It was something you were born to, if you were a woman, and embedded in you from girlhood.
Written as a tribute to the “Pathan women of Peshawar” by a descendant of the Afghan Durranis (who were, once upon a time, rulers of Afghanistan), The Begums of Peshawar is a story of four daughters of the family: go-getter Maagul, subservient Bibigul, bookworm Chan and ugly duckling Firasat (only in comparison to her sisters). Do not expect a witty, romantic Pride and Prejudice, though the trials and tribulations of women in a male-dominated society is what this story is all about. No matter how educated or successful a woman may be, a failed marriage is seen as a failed life. As Firasat eventually realises: “In these parts, waiting was an art that had been honed to perfection. It was something you were born to, if you were a woman, and embedded in you from girlhood. You waited. You waited for your father’s permission to do the most basic things. You waited for food. You waited for your mother’s love after she had finished tending to her male offspring. You waited for freedom. You waited for your husband’s love. You waited for a son. You waited.”
Bano, the young maid in the Durrani household, is the only woman in the book without expectations — she knows exactly what her lot in life is, and spends her time “trying to be as unobtrusive as possible, hoping that no one had seen her or intended to accuse her of one thing or another; that was how masters were with servants like her. Her kind was blamed for everything that went wrong”. While treated extremely badly, servants like Bano were valued too, because they were expected to be the “eyes and ears” of the masters of the family. Spying to protect the family honour was seen as a sign of loyalty and often rewarded.
When we meet the Durrani family in the 1950s, they have been reduced to a tiny corner of Munda Beri in Peshawar, but still cling to their arrogance and past glory. Only one daughter, Maagul, marries a social equal. The other three marry professionals who are their social and economic inferiors. “She was well aware that her mother thought far less of her husband’s family than of Maagul’s in-laws. She remembered the Begum saying, ‘They won’t expect you to have a ruby and emerald necklace — what do those country bumpkins know of such things, anyway? But their son is a doctor and that has made it possible to set foot in this house.’”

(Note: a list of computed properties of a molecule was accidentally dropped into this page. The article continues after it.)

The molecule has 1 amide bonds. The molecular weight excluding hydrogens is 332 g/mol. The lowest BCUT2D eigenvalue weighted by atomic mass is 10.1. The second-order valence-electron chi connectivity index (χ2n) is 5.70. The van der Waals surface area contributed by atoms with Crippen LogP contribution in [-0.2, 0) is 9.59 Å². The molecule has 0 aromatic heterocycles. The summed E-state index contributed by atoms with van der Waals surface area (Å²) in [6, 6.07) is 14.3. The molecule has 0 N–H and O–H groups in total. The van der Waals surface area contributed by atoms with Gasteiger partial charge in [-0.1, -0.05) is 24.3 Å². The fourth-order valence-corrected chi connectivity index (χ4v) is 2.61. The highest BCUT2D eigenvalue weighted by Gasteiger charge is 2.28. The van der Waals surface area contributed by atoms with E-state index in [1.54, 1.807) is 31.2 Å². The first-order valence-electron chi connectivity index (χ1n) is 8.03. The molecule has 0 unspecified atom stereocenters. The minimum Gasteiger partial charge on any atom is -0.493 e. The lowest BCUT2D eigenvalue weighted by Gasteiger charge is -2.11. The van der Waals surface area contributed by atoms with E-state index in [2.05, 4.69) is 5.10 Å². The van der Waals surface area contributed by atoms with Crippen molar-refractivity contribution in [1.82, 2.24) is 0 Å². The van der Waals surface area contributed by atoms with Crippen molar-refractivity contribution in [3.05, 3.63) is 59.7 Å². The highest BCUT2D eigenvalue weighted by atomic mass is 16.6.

Which is, as we discover, not a very good idea, because the Durrani girls have no clue how to cook or run households — chores were left to their army of servants. Chan and Firasat’s mothers-in-law and husbands who once were delighted at this wonderful match, sneer at them for their incompetence in this field and punish them for it. “Like Chan, Bibigul secretly believed that her mother was to blame for the sorry state of her relationship with her husband because she had failed to train her daughters adequately for married life.” All that men wanted from this marriage to daughters of landowners was a massive dowry with land thrown in and every further demand for cash met (no matter how unreasonable it may be), but their expectations were dashed as the Durranis had no money to spare.
Even Maagul, though in a far better situation than her sisters, is less than impressed with marriage: “Was this what marriage was all about, being controlled by your mother-in-law, she wondered. Was Rashid simply a puppet on a string?”
Things fall apart, as they usually do to subservient women in this part of the world: the husbands are a huge let down and issues like domestic violence, cheating, incest, second wives and religious extremism rear their ugly heads. As Maagul’s good friend Yasmeen says, “‘I wanted to say that you really shouldn’t take these things to heart. Men will be men — like dogs, you know. There is nothing we can do about it. I stopped fighting with him about it a long time ago.’
‘So just accept it, then? No questions asked? Is that what you mean? What about your women’s liberation and all that?’
‘Well, all that works in the West, where they don’t have to contend with these bastards. These men are never going to be everything to us. Understand?’”
Bano too experiences the worst kind of hell at the hands of a man, but unlike the Durrani girls, she finally has enough and takes action to change her life. Foolhardy at that moment, perhaps, but the gamble pays off.
While the story is relentlessly depressing, it is also extremely gripping as you gasp at every twist and turn in the lives of the Durrani girls (and Bano) and wonder how they will deal with it. While their mother, Begum Hidayatullah has made it very clear that the only way Durrani girls return to their family home after marriage is in a coffin, that rule is broken several times over. This book is a must read for every wealthy, conservative family in India (make no mistake — there are plenty, still). It may not turn hirsute patriarchs into bra-burning feminists, but it will certainly give them an idea of the horrors their daughters go through.
Rupa Gulab is a freelance writer and the author of Girl Alone, Chip of the Old Blockhead and The Great Depression of the 40s